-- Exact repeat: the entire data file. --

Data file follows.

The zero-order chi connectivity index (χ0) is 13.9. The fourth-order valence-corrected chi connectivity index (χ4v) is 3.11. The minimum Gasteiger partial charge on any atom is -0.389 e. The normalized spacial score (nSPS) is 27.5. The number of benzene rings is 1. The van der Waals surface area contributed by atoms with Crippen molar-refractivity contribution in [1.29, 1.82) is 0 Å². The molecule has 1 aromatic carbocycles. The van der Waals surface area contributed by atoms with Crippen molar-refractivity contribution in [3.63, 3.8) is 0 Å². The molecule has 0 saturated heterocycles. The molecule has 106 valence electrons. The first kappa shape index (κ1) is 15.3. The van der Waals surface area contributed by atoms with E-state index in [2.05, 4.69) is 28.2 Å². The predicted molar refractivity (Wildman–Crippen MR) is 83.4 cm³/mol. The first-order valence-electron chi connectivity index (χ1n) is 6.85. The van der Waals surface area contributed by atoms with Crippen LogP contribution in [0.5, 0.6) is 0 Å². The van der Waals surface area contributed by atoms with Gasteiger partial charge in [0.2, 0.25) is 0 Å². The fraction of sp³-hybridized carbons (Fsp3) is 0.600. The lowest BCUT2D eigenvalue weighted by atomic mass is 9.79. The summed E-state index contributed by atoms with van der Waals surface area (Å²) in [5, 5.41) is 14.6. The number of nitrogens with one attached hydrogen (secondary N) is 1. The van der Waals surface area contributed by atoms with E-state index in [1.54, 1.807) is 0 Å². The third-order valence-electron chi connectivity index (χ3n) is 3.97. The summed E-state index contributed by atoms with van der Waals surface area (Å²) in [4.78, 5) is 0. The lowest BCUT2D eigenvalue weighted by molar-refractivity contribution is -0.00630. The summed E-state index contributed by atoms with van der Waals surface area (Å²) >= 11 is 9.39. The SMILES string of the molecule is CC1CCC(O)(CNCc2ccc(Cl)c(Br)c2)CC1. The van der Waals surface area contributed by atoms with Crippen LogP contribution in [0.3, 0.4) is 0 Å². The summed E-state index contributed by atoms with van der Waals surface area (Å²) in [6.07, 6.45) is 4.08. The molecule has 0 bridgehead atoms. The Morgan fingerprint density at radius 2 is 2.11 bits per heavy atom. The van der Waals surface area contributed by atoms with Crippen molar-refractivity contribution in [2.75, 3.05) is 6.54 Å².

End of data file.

The zero-order chi connectivity index (χ0) is 13.9. The fourth-order valence-corrected chi connectivity index (χ4v) is 3.11. The minimum Gasteiger partial charge on any atom is -0.389 e. The normalized spacial score (nSPS) is 27.5. The number of benzene rings is 1. The van der Waals surface area contributed by atoms with Crippen molar-refractivity contribution in [1.29, 1.82) is 0 Å². The molecule has 1 aromatic carbocycles. The van der Waals surface area contributed by atoms with Crippen molar-refractivity contribution in [3.63, 3.8) is 0 Å². The molecule has 0 saturated heterocycles. The molecule has 106 valence electrons. The first kappa shape index (κ1) is 15.3. The van der Waals surface area contributed by atoms with E-state index in [2.05, 4.69) is 28.2 Å². The predicted molar refractivity (Wildman–Crippen MR) is 83.4 cm³/mol. The first-order valence-electron chi connectivity index (χ1n) is 6.85. The van der Waals surface area contributed by atoms with Crippen LogP contribution in [0.5, 0.6) is 0 Å². The van der Waals surface area contributed by atoms with Gasteiger partial charge in [0.2, 0.25) is 0 Å². The fraction of sp³-hybridized carbons (Fsp3) is 0.600. The lowest BCUT2D eigenvalue weighted by atomic mass is 9.79. The summed E-state index contributed by atoms with van der Waals surface area (Å²) in [5, 5.41) is 14.6. The number of nitrogens with one attached hydrogen (secondary N) is 1. The van der Waals surface area contributed by atoms with E-state index in [1.54, 1.807) is 0 Å². The third-order valence-electron chi connectivity index (χ3n) is 3.97. The summed E-state index contributed by atoms with van der Waals surface area (Å²) in [4.78, 5) is 0. The lowest BCUT2D eigenvalue weighted by molar-refractivity contribution is -0.00630. The summed E-state index contributed by atoms with van der Waals surface area (Å²) >= 11 is 9.39. The SMILES string of the molecule is CC1CCC(O)(CNCc2ccc(Cl)c(Br)c2)CC1. The van der Waals surface area contributed by atoms with Crippen LogP contribution in [0.3, 0.4) is 0 Å². The summed E-state index contributed by atoms with van der Waals surface area (Å²) in [6.07, 6.45) is 4.08. The molecule has 0 bridgehead atoms. The Morgan fingerprint density at radius 2 is 2.11 bits per heavy atom. The van der Waals surface area contributed by atoms with Crippen molar-refractivity contribution in [2.75, 3.05) is 6.54 Å².